LONG BEACH — Two local state senators plan to introduce legislation that would clear the way for a proposed $66-million trash-to-energy plant in the city that has been blocked by the state Waste Management Board.
Sens. Ralph C. Dills (D-Gardena) and Robert G. Beverly (R-Manhattan Beach) will introduce a bill Wednesday that would authorize construction of the plant, according to Long Beach City Manager John Dever.
"We're looking at a crack in the door," said Dever, who met with state officials and lawmakers Wednesday in Sacramento to work out a compromise.
The plant, called the Southeast Resource Recovery Facility, has been caught in a three-way struggle among the state, county officials and the City of Los Angeles.
On April 4, the state Waste Management Board refused to grant final approval to the proposed trash-to-energy plant because Los Angeles County has failed to update its waste management plan.
"We've been engaged in this project for five years," Dills said. "The waste management board is using Long Beach as a pawn in the fight to get the Board of Supervisors to adopt a countywide plan."
Beverly could not be reached for comment.
Sherman Roodzant, chairman of the state Waste Management Board, said that under state law the board cannot approve projects in counties that do not have updated waste plans. Los Angeles County has not submitted a plan since 1977.
But Long Beach officials have maintained that the state waste board is "holding the project hostage" in an effort to force the county to submit its plan, which is a blueprint for the management of waste in the Los Angeles area over the next decade.
"They're trying to use us as a tool to put the lever on the county," said Dever. "This legislation is a way to get the Waste Management Board out of the loop."
Roodzant said Thursday that the state waste board backs the Long Beach project but has its hands tied because of state law.
"We've been very supportive of the project, but we've had to operate under the constraints of the law," Roodzant said. "If the Legislature wants to change the law, we will support it."
Roodzant expressed concern, however, that any action by the Legislature could set a precedent, opening the door for projects from other counties that have failed to upgrade their waste management plans. Los Angeles County is among 10 counties in the state that have not updated their plans.
"There's the possibility in the long run that this could be used to circumvent the process," Roodzant said.
In addition to introducing legislation, Dills has attempted to block the confirmation of Roodzant and two others appointed by Gov. George Deukmejian to the state Waste Management Board in June, 1984. By law, the three must be confirmed within a year of appointment or they are out of a job.
Roodzant said he believes that Dills will probably drop the effort. When the senator took the action last Monday, he was "not aware what our side of the story was," Roodzant said. "I don't expect our confirmation will be blocked in the long run."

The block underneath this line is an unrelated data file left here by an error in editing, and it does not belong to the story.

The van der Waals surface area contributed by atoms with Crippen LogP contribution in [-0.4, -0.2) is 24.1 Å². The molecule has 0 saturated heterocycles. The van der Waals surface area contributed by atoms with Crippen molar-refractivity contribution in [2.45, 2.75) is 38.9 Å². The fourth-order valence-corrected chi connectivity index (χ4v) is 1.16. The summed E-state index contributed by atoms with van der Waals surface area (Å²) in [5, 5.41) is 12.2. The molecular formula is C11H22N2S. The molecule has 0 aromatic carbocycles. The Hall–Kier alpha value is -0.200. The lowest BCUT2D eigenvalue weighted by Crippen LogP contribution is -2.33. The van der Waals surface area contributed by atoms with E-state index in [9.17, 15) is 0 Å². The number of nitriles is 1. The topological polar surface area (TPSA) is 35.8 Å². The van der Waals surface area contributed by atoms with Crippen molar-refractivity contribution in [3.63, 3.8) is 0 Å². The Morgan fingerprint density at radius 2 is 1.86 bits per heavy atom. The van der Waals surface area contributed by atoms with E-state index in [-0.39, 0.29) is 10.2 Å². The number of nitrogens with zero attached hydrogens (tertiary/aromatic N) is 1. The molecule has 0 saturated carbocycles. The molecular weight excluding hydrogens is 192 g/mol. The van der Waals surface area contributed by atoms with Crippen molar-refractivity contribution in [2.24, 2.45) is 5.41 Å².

But Dills said he is not yet prepared to back down.
"I hope they would understand that the time is not right for us to confirm them when they've blocked this project," Dills said. "They have to have some good reasons for singling out this project--or at least better ones than we've heard."
Los Angeles County's waste management plan has been held up because of a bureaucratic tug of war between county officials and the City of Los Angeles.
Two Canyons Wanted
County officials want two canyons in Los Angeles included in the management plan as future landfill sites. They say the two sites, Rustic-Sullivan and Mission canyons, are needed so Los Angeles will have landfill space to handle the thousands of tons of trash city residents produce each day.
But Los Angeles officials, pushed by residents living on the slopes above the canyons, have refused to let the two sites be used as landfills.
Dever said the legal counsel to the state Legislature was drafting the statute for Long Beach on Thursday. On Wednesday, the legislation is to go before the Senate Rules Committee and should be presented before the Senate during the next week, Dills said.
Delay Increases Cost
"If everyone really pulls out all the stops, and there's no opposition, it could be adopted in a couple of weeks," Dever said. "But it's likely to be a month or so."
That delay would not jeopardize the project but would add to the cost of the plant, Dever said. Because of inflation, the plant's cost increases $318,000 each month it is delayed, said Bill Davis, manager of the city's solid waste program.
The project, which is scheduled to be operating by 1988, would be the largest trash-to-energy plant in Southern California, handling about 900 tons of garbage each day.
Supporters say the project, which is backed by several Long Beach environmental and civic groups, would help hold back the tide of rubbish flowing into area landfills and help stabilize trash rates in the city.
Power for 18,000 Homes
In addition, enough electricity would be produced each day to power 18,000 houses. Air pollution from the plant would be equivalent to the smog produced by cars over a 24-hour period on a mile-long stretch of the Santa Monica Freeway, said Davis, the project manager.
Davis said the facility would work like a typical power plant, except trash would be the fuel. Burning garbage would heat steam boilers; the steam would power a turbine generator to produce the electricity.
The city has already purchased a 17-acre site for the plant on Terminal Island using $6.8 million in redevelopment funds. Long Beach currently hauls refuse to the Puente Hills Landfill near Whittier or to a trash transfer station operated in Wilmington by the BKK Corp.